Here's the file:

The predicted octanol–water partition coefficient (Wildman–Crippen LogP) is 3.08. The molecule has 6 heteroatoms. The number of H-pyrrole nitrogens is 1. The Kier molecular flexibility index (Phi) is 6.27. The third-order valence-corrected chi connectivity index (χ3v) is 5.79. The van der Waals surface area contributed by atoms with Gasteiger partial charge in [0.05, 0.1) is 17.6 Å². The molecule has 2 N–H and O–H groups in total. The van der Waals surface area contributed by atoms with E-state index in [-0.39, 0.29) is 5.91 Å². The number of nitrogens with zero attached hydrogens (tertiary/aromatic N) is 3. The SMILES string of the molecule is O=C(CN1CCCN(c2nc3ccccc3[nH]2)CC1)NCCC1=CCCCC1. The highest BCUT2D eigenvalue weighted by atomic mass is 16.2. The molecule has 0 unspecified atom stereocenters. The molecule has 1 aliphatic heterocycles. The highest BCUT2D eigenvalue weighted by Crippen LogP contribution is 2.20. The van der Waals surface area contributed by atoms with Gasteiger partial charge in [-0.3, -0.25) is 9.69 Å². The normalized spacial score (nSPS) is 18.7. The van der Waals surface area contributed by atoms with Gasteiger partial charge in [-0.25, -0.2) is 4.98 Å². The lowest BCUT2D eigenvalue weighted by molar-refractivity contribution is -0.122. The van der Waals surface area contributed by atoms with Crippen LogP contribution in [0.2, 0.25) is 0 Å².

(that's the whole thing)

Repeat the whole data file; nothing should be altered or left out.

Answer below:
The predicted octanol–water partition coefficient (Wildman–Crippen LogP) is 3.08. The molecule has 6 heteroatoms. The number of H-pyrrole nitrogens is 1. The Kier molecular flexibility index (Phi) is 6.27. The third-order valence-corrected chi connectivity index (χ3v) is 5.79. The van der Waals surface area contributed by atoms with Gasteiger partial charge in [0.05, 0.1) is 17.6 Å². The molecule has 2 N–H and O–H groups in total. The van der Waals surface area contributed by atoms with E-state index in [-0.39, 0.29) is 5.91 Å². The number of nitrogens with zero attached hydrogens (tertiary/aromatic N) is 3. The SMILES string of the molecule is O=C(CN1CCCN(c2nc3ccccc3[nH]2)CC1)NCCC1=CCCCC1. The highest BCUT2D eigenvalue weighted by atomic mass is 16.2. The molecule has 0 unspecified atom stereocenters. The molecule has 1 aliphatic heterocycles. The highest BCUT2D eigenvalue weighted by Crippen LogP contribution is 2.20. The van der Waals surface area contributed by atoms with Gasteiger partial charge in [-0.3, -0.25) is 9.69 Å². The normalized spacial score (nSPS) is 18.7. The van der Waals surface area contributed by atoms with Gasteiger partial charge in [-0.25, -0.2) is 4.98 Å². The lowest BCUT2D eigenvalue weighted by molar-refractivity contribution is -0.122. The van der Waals surface area contributed by atoms with Crippen LogP contribution in [0.2, 0.25) is 0 Å².